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In this course, Rich Harrington and Abba Shapiro give beginning photographers a brisk look at using strobe lights in a studio setting—lessons that easily translate to the field and locations, inside and out. Learn why shooting with strobes and continuous lighting makes such a big impact on your photographs, and how to buy a good, affordable starter kit. Rich and Abba also show how to set your gear up, trigger your lights, and make modifications with accessories like reflectors, umbrellas, and soft boxes. Finally, learn how to make the most of what you have in a series of lighting challenges.
In my hands, I have a cable that's important. In fact, you're probably going to want to have more than one of these, so you don't lose it. >> And it. >> And what's it for? >> Well, first of all, is, this the cable that you use immediately. Because you have no idea what it's for when you're unpacking. >> You're look, well this goes into my iPhone. But I don't know what this end's for. >> So I'll just put it way. But then you realize you've really hurt yourself because this is the magic cable that allows your camera to trigger one of these flashes. >> So, I'm just going to go ahead and take that in, and plug it into the sync port. It may trigger the light when you first plug it in.
But now we've got a hard link to the light, and. >> And this is basically called the PC connection. It has nothing to do with, you know, personal computers. It was long before that. >> Yes. >> And on most cameras you'll have some sort of connection probably behind one of the little rubber grommets. >> Yeah. >> And you can simply plug that in. And all that's going to happen is when I snap my shutter it's going to send a pulse to this light. The lights going to pop and then cause the other lights to pop.
>> Alright. So, go head and fire that off. >> Let me power it up. >> Good. >> And. Yep. >> Works perfectly. >> Now, that worked absolutely fine. I do recommend you get more than one of these. Some are, usually it's fairly industry standard. Like, this is just a generic brand cable but your light kit, if you bought it in a kit, may come with one. It's fairly standard, right, like can you take that and plug it in here? >> Well, you can and you can't. >> Okay. >> Because this is kind of like what you would see on your phone. >> Yeah. >> It's, it's a mini.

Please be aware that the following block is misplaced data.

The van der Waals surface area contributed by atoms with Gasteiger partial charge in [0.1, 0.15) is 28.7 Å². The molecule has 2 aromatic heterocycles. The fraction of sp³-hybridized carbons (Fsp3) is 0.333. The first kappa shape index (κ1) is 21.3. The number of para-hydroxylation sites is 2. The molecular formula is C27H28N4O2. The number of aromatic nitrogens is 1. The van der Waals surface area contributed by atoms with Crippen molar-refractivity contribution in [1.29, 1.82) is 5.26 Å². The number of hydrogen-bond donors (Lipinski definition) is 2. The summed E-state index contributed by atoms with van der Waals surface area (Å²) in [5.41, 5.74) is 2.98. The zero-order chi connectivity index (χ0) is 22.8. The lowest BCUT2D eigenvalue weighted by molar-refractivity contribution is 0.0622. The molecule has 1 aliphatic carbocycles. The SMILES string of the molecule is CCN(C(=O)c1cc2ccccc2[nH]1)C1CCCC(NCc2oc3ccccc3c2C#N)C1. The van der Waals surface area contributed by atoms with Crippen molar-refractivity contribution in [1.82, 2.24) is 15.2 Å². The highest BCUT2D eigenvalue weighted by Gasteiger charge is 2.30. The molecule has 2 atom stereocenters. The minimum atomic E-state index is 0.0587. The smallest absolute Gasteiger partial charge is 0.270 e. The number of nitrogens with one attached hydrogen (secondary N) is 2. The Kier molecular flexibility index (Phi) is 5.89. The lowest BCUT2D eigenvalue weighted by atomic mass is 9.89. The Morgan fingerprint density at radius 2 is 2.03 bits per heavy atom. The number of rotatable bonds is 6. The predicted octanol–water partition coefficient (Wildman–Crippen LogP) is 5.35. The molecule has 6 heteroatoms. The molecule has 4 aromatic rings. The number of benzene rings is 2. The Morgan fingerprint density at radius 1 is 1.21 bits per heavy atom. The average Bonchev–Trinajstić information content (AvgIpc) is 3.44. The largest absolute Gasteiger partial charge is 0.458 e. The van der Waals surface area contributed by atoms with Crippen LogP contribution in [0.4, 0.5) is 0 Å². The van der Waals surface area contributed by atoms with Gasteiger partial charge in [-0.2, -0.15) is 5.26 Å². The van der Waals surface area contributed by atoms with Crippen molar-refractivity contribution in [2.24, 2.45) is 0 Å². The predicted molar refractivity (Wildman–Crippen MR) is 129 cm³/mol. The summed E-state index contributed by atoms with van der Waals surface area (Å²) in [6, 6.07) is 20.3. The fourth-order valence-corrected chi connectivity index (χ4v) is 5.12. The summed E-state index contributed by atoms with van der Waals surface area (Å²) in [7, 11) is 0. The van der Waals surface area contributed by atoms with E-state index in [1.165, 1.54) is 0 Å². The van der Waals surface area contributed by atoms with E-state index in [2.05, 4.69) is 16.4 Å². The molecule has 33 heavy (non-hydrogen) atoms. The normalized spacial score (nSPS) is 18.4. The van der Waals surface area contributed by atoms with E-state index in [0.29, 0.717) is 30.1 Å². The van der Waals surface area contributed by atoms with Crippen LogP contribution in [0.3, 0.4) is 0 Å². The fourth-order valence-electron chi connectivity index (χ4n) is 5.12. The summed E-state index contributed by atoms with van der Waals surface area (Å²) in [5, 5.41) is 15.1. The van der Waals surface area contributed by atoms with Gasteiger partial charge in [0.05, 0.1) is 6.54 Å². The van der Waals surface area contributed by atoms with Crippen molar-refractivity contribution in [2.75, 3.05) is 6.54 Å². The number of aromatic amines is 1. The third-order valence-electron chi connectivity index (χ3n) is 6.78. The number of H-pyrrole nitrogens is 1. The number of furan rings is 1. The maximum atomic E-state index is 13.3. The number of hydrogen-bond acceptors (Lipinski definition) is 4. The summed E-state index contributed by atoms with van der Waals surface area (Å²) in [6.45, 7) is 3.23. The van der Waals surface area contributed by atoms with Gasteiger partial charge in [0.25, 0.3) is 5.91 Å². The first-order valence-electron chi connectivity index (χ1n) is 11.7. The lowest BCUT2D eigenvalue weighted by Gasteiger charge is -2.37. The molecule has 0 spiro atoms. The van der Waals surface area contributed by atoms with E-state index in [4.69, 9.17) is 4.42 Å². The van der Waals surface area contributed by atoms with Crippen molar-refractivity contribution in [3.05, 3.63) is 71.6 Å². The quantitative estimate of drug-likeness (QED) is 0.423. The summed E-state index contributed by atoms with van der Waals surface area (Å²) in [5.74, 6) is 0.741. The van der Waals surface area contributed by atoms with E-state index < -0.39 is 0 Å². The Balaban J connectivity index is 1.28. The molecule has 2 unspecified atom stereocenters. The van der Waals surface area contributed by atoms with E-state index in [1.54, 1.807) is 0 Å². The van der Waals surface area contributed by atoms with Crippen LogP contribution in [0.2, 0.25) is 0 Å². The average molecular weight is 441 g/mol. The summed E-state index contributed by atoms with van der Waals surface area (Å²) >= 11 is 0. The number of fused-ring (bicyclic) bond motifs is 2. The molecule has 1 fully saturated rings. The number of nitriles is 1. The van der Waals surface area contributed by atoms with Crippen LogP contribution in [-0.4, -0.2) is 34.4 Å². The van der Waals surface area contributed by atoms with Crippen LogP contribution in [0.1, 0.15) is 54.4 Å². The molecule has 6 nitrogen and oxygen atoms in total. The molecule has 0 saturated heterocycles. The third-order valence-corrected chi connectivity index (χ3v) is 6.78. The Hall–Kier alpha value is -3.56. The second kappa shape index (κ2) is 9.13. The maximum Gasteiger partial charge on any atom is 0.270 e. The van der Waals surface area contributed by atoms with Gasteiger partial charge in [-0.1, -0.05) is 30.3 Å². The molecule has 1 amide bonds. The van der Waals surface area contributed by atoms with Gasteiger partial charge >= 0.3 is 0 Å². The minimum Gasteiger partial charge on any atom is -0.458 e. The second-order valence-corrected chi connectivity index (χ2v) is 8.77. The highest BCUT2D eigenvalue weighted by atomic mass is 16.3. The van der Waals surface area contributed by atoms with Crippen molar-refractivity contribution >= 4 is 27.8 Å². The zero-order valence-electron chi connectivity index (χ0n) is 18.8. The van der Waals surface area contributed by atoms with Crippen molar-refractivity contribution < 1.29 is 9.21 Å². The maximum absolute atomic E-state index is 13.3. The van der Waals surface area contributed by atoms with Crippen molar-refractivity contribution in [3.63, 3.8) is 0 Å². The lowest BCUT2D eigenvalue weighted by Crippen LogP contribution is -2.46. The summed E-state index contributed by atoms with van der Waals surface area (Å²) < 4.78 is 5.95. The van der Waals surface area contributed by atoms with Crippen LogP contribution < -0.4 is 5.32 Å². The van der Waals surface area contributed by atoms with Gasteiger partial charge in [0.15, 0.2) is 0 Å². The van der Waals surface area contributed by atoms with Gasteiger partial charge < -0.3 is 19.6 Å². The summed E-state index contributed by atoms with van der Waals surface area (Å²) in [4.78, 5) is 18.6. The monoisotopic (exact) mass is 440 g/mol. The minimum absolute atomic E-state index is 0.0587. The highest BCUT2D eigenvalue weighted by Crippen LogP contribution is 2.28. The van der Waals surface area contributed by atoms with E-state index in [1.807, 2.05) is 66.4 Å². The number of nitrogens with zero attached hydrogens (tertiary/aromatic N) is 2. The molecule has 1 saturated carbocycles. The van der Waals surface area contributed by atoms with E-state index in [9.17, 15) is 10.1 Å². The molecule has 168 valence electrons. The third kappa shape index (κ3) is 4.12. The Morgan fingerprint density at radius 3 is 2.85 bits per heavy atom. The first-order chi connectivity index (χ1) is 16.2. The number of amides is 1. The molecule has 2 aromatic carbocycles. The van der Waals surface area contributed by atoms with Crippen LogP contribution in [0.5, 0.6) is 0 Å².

But, this one uses a quarter inch. So, I need to use an adapter and it's a basic adapter. >> And this is like the same type of one I would use if I wanted to plug a pair of earbud headphones into an old style jack. >> And pop it in. I can click it into here, and it works perfectly. Yup. So idea here is just make sure you're familiar with what type of connections you have on your lights. Chances are, it's going to be using either the smaller eighth inch or the quarter inch type jack. But it is fairly standard, and this is a low tech, but reliable method.
And, and I always find this to be my backup method. I don't make this the primary one because I'm not crazy about being tethered if I don't have to be tethered. I might be tethered if I'm shooting tethered shooting for a laptop. But there's times I want to really move around. And one more cable swinging behind me is one more chance of knocking a light onto the ground. >> Or knocking myself onto the ground. >> Yeah. >> Now, you can these in different lens. And I'll tell you, the times that they've saved me is outside. There's been many times when I've been outside and I don't have a good radio signal, I don't have a good optical signal, it's too bright.
I need something physical and these have come in and saved the day. >> So, think of it as your backup and your backup. Always have more than one sync cable. Use it as that hard lying method, like if the wireless stuff fails or you have too much interference from the environment, use this to ensure you get the accurate shooting. But there are two other methods to use and up next, we're going to explore how to pair the camera wirelessly to trigger the flashes.
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